The succulent, silver leaved varieties such as Euphorbia myrsinites like a sunny position in a rockery or in well-drained soil at the front of a border. Choose a sunny location for Euphorbia characias and other euphorbias with grey-green foliage indicating their Mediterranean origin. Woodland spurges such as Euphorbia x martinii, Euphorbia amygdaloides var. robbiae and Euphorbia amygdaloides var. purpurea prefer shadier conditions. Allow plenty of space for the taller growing varieties like Euphorbia mellifera by placing them at the back of a sunny border where they have room to spread and be displayed to best advantage.
Caring and nurturing your Euphorbias
Follow these euphorbia care tips for successful growing:
- Plant in full sun or, for the wood spurge types like Euphorbia amygdaloides, in semi-shade.
- Mulch each year, in early spring, with leaf mould or well-rotted manure.
- Most of the garden type euphorbias can withstand below zero temperatures. Keep house plant varieties such as poinsettias and Euphorbia milii frost free.
- Water well after planting and mulch around the base of the plant to conserve moisture and suppress weeds.
- Euphorbias grow well in all soil types.
- Wear gloves and long sleeves when pruning euphorbias to avoid contact with the milky sap which causes skin irritation. After flowering, deadhead the herbaceous perennials like E. cyparissias, E. griffithii and E. palustris. Cut down Euphorpia characias and Euphorbia myrsinities to ground level after flowering, to encourage fresh re-growth. Cut the flowering shoots of Euphorbia mellifera down to the base of the plant in late summer and autumn.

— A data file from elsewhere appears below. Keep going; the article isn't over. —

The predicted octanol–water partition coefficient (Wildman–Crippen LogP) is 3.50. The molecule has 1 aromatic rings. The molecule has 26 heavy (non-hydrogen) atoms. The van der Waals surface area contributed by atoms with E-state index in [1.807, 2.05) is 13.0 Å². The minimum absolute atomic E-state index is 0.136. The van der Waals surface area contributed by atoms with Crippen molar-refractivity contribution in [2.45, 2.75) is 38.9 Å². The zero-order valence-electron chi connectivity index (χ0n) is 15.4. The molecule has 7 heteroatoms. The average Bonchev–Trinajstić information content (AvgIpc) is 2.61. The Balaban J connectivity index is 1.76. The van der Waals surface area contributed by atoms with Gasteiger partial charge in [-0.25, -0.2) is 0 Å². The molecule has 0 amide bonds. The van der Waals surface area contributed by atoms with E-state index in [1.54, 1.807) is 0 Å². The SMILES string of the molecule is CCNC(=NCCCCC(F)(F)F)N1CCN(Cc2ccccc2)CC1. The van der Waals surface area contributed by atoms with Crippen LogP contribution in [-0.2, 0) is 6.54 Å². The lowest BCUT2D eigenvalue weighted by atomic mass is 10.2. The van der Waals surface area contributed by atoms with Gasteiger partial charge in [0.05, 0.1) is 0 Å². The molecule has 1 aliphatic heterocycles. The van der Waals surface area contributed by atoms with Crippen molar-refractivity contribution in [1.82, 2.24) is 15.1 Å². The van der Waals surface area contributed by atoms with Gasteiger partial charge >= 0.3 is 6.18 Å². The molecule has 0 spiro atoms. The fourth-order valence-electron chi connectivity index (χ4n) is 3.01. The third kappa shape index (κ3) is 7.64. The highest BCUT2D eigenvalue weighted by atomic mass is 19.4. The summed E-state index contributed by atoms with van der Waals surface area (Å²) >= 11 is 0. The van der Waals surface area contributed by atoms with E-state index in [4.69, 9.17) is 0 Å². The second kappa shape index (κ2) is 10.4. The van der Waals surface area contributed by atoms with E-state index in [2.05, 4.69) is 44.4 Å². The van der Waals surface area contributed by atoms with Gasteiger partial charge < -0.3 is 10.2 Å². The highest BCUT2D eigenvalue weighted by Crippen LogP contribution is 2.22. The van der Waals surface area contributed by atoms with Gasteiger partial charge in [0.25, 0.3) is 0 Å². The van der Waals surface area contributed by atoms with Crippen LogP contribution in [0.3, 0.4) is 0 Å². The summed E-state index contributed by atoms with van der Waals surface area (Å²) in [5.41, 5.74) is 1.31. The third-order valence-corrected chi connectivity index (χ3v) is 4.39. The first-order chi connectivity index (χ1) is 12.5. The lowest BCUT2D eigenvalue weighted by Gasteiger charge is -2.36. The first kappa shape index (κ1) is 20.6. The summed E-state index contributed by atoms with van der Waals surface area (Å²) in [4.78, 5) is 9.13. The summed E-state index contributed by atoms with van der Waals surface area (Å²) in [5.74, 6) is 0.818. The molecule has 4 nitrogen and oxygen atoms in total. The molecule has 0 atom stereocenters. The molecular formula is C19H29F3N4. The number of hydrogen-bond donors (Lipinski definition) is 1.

- Re-pot euphorbias grown in containers every few years in fresh peat free compost.
- Take cuttings of the shrubby forms of euphorbia to increase your stock of these beautiful plants. The new growth that appears after you cut back E. characias, E. mellifera or E. myrsinites makes good material for cuttings. Cut pieces that are between 3cm to 6cm long, trim off lower leaves and plant into 7cm pots of peat free seed and potting compost, 3 per pot. Once the cuttings have rooted, pot them up into 10cm pots. Euphorbias self-seed and it’s a good idea to pot up some of these seedlings to grow on to plant elsewhere in the garden or to give away. You can divide the herbaceous euphorbias such as E. cyparissias ‘Fens Ruby’, E. griffithii or E. palustris to make new plants, lifting the plant from the soil and teasing out the individual plants and planting them into 10cm pots and replacing the main plant into the soil.
Key features of Euphorbias
Botanical Name: Euphorbia species.
Plant Type: Shrubs or herbaceous perennials
Light Exposure: Usually prefer full or partial sun.
Soil pH: Acid, Alkaline, Neutral.
Flowering Time: Spring and summer.
Flower Colour: Lime green, yellow, light green.
Toxicity: Severe discomfort if eaten and the milky sap causes skin irritation.
Frequently asked questions about Euphorbias
Is euphorbia poisonous to cats, dogs or humans?
Yes. If ingested, all parts of euphorbia plants will cause severe discomfort to humans and their pets. Contact with the sap will irritate skin and eyes.
Do euphorbias need full sun?
Yes, most euphorbias like to grow in full sun but this species of euphorbia likes shade: E. amygdaloides var. robbiae.
How often should I water euphorbia?
Water newly planted euphorbias well in dry spells during their first two growing seasons. Keep the compost moist in container-grown euphorbias.
What should I plant with euphorbia?
Purples and mauves work well with the lime green of many euphorbias. Combine E. x martinii with Salvia nemorosa Caradonna or Allium Purple Sensation. The redder shades of E. griffithii Fireglow contrast in form and texture with the blue-grey leaves of Melianthus major.
Common pests and diseases with Euphorbias
Euphorbias are pretty resistant to pests and diseases, although sometimes powdery mildew can be a problem. Vigorous clump formers like E. amygdaloides and E. cyparissias ‘Fens Ruby’ can become invasive if not cut back when they become too vigorous.